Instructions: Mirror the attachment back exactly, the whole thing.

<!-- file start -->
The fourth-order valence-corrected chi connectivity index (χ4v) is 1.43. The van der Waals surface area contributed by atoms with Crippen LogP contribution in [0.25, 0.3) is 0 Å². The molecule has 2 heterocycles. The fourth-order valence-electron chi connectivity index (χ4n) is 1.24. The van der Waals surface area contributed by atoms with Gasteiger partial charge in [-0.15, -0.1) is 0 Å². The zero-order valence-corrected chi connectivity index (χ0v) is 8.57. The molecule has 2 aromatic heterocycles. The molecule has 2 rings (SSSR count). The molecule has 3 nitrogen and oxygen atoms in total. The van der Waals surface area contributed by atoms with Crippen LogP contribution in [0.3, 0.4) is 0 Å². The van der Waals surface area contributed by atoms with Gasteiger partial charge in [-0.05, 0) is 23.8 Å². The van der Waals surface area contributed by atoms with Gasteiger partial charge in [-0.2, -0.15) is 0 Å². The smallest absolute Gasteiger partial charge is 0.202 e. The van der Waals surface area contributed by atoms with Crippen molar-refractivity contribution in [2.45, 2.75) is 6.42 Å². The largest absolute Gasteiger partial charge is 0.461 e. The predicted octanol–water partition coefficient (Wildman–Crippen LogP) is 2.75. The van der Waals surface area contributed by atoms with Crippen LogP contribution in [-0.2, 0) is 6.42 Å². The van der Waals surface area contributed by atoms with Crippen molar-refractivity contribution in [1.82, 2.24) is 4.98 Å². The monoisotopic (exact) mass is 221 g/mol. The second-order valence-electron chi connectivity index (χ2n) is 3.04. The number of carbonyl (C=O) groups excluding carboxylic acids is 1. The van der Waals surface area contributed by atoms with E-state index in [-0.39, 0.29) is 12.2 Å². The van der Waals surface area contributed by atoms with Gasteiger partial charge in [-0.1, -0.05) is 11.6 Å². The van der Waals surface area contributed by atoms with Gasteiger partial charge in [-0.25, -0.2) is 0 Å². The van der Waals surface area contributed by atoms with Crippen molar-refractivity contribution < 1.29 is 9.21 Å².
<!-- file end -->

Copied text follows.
The fourth-order valence-corrected chi connectivity index (χ4v) is 1.43. The van der Waals surface area contributed by atoms with Crippen LogP contribution in [0.25, 0.3) is 0 Å². The molecule has 2 heterocycles. The fourth-order valence-electron chi connectivity index (χ4n) is 1.24. The van der Waals surface area contributed by atoms with Gasteiger partial charge in [-0.15, -0.1) is 0 Å². The zero-order valence-corrected chi connectivity index (χ0v) is 8.57. The molecule has 2 aromatic heterocycles. The molecule has 2 rings (SSSR count). The molecule has 3 nitrogen and oxygen atoms in total. The van der Waals surface area contributed by atoms with Crippen LogP contribution in [0.3, 0.4) is 0 Å². The van der Waals surface area contributed by atoms with Gasteiger partial charge in [-0.05, 0) is 23.8 Å². The van der Waals surface area contributed by atoms with Gasteiger partial charge in [-0.2, -0.15) is 0 Å². The smallest absolute Gasteiger partial charge is 0.202 e. The van der Waals surface area contributed by atoms with Crippen molar-refractivity contribution in [2.45, 2.75) is 6.42 Å². The largest absolute Gasteiger partial charge is 0.461 e. The predicted octanol–water partition coefficient (Wildman–Crippen LogP) is 2.75. The van der Waals surface area contributed by atoms with Crippen LogP contribution in [-0.2, 0) is 6.42 Å². The van der Waals surface area contributed by atoms with Crippen molar-refractivity contribution in [1.82, 2.24) is 4.98 Å². The monoisotopic (exact) mass is 221 g/mol. The second-order valence-electron chi connectivity index (χ2n) is 3.04. The number of carbonyl (C=O) groups excluding carboxylic acids is 1. The van der Waals surface area contributed by atoms with E-state index in [-0.39, 0.29) is 12.2 Å². The van der Waals surface area contributed by atoms with Gasteiger partial charge in [-0.1, -0.05) is 11.6 Å². The van der Waals surface area contributed by atoms with Gasteiger partial charge in [-0.25, -0.2) is 0 Å². The van der Waals surface area contributed by atoms with Crippen molar-refractivity contribution < 1.29 is 9.21 Å².